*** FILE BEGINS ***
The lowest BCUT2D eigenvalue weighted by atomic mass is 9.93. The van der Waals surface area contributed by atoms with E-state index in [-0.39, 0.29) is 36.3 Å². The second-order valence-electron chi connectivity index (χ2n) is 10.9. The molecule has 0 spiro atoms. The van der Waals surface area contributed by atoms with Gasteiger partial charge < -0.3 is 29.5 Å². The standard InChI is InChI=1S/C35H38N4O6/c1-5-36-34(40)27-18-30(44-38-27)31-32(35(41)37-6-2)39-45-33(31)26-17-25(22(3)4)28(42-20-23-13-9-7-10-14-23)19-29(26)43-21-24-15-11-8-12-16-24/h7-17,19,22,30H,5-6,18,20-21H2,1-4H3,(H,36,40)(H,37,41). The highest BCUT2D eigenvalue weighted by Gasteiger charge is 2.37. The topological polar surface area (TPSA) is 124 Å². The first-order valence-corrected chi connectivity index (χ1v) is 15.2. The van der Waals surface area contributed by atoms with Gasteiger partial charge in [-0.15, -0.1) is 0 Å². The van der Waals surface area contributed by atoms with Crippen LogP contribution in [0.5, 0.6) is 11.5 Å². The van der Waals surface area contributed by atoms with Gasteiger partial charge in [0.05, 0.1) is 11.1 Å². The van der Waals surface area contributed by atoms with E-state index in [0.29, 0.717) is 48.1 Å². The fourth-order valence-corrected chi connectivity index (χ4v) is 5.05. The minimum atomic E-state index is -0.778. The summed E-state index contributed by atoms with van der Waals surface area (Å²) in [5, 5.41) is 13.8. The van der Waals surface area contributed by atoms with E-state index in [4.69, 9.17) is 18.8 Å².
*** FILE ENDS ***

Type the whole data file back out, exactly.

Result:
The lowest BCUT2D eigenvalue weighted by atomic mass is 9.93. The van der Waals surface area contributed by atoms with E-state index in [-0.39, 0.29) is 36.3 Å². The second-order valence-electron chi connectivity index (χ2n) is 10.9. The molecule has 0 spiro atoms. The van der Waals surface area contributed by atoms with Gasteiger partial charge < -0.3 is 29.5 Å². The standard InChI is InChI=1S/C35H38N4O6/c1-5-36-34(40)27-18-30(44-38-27)31-32(35(41)37-6-2)39-45-33(31)26-17-25(22(3)4)28(42-20-23-13-9-7-10-14-23)19-29(26)43-21-24-15-11-8-12-16-24/h7-17,19,22,30H,5-6,18,20-21H2,1-4H3,(H,36,40)(H,37,41). The highest BCUT2D eigenvalue weighted by Gasteiger charge is 2.37. The topological polar surface area (TPSA) is 124 Å². The first-order valence-corrected chi connectivity index (χ1v) is 15.2. The van der Waals surface area contributed by atoms with Gasteiger partial charge in [-0.15, -0.1) is 0 Å². The van der Waals surface area contributed by atoms with Crippen LogP contribution in [0.5, 0.6) is 11.5 Å². The van der Waals surface area contributed by atoms with Gasteiger partial charge in [0.05, 0.1) is 11.1 Å². The van der Waals surface area contributed by atoms with E-state index in [0.29, 0.717) is 48.1 Å². The fourth-order valence-corrected chi connectivity index (χ4v) is 5.05. The minimum atomic E-state index is -0.778. The summed E-state index contributed by atoms with van der Waals surface area (Å²) in [5, 5.41) is 13.8. The van der Waals surface area contributed by atoms with E-state index in [4.69, 9.17) is 18.8 Å².